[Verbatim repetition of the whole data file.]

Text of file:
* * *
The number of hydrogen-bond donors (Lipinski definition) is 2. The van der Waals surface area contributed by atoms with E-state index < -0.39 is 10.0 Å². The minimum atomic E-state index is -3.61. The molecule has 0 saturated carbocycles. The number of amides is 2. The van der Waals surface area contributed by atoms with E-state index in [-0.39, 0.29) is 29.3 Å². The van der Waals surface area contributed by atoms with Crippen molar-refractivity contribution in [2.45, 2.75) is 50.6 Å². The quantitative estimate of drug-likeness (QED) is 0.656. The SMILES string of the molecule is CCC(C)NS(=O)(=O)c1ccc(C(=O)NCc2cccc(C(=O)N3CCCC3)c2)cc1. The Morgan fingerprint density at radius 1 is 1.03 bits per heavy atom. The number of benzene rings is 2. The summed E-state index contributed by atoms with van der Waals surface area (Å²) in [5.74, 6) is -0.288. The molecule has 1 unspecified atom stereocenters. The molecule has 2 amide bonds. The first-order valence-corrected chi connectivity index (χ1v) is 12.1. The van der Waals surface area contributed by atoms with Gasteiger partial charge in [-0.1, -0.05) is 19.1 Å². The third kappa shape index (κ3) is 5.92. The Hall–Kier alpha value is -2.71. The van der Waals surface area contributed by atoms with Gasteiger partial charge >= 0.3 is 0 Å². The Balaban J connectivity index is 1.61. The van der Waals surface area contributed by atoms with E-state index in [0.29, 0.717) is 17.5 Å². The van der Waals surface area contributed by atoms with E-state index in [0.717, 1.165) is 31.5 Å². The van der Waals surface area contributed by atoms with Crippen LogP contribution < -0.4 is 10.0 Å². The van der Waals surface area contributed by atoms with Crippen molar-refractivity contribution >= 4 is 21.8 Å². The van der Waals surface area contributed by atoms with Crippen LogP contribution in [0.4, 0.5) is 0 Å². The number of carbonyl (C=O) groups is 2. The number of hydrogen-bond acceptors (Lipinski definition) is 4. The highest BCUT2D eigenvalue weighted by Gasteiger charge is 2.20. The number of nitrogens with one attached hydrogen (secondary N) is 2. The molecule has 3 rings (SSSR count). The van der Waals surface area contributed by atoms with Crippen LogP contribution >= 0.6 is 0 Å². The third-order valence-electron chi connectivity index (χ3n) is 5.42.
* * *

The number of hydrogen-bond donors (Lipinski definition) is 2. The van der Waals surface area contributed by atoms with E-state index < -0.39 is 10.0 Å². The minimum atomic E-state index is -3.61. The molecule has 0 saturated carbocycles. The number of amides is 2. The van der Waals surface area contributed by atoms with E-state index in [-0.39, 0.29) is 29.3 Å². The van der Waals surface area contributed by atoms with Crippen molar-refractivity contribution in [2.45, 2.75) is 50.6 Å². The quantitative estimate of drug-likeness (QED) is 0.656. The SMILES string of the molecule is CCC(C)NS(=O)(=O)c1ccc(C(=O)NCc2cccc(C(=O)N3CCCC3)c2)cc1. The Morgan fingerprint density at radius 1 is 1.03 bits per heavy atom. The number of benzene rings is 2. The summed E-state index contributed by atoms with van der Waals surface area (Å²) in [5.74, 6) is -0.288. The molecule has 1 unspecified atom stereocenters. The molecule has 2 amide bonds. The first-order valence-corrected chi connectivity index (χ1v) is 12.1. The van der Waals surface area contributed by atoms with Gasteiger partial charge in [-0.1, -0.05) is 19.1 Å². The third kappa shape index (κ3) is 5.92. The Hall–Kier alpha value is -2.71. The van der Waals surface area contributed by atoms with Gasteiger partial charge >= 0.3 is 0 Å². The Balaban J connectivity index is 1.61. The van der Waals surface area contributed by atoms with E-state index in [0.29, 0.717) is 17.5 Å². The van der Waals surface area contributed by atoms with E-state index in [0.717, 1.165) is 31.5 Å². The van der Waals surface area contributed by atoms with Crippen LogP contribution < -0.4 is 10.0 Å². The van der Waals surface area contributed by atoms with Crippen molar-refractivity contribution >= 4 is 21.8 Å². The van der Waals surface area contributed by atoms with Crippen LogP contribution in [0.4, 0.5) is 0 Å². The number of carbonyl (C=O) groups is 2. The number of hydrogen-bond acceptors (Lipinski definition) is 4. The highest BCUT2D eigenvalue weighted by Gasteiger charge is 2.20. The number of nitrogens with one attached hydrogen (secondary N) is 2. The molecule has 3 rings (SSSR count). The van der Waals surface area contributed by atoms with Crippen LogP contribution >= 0.6 is 0 Å². The third-order valence-electron chi connectivity index (χ3n) is 5.42.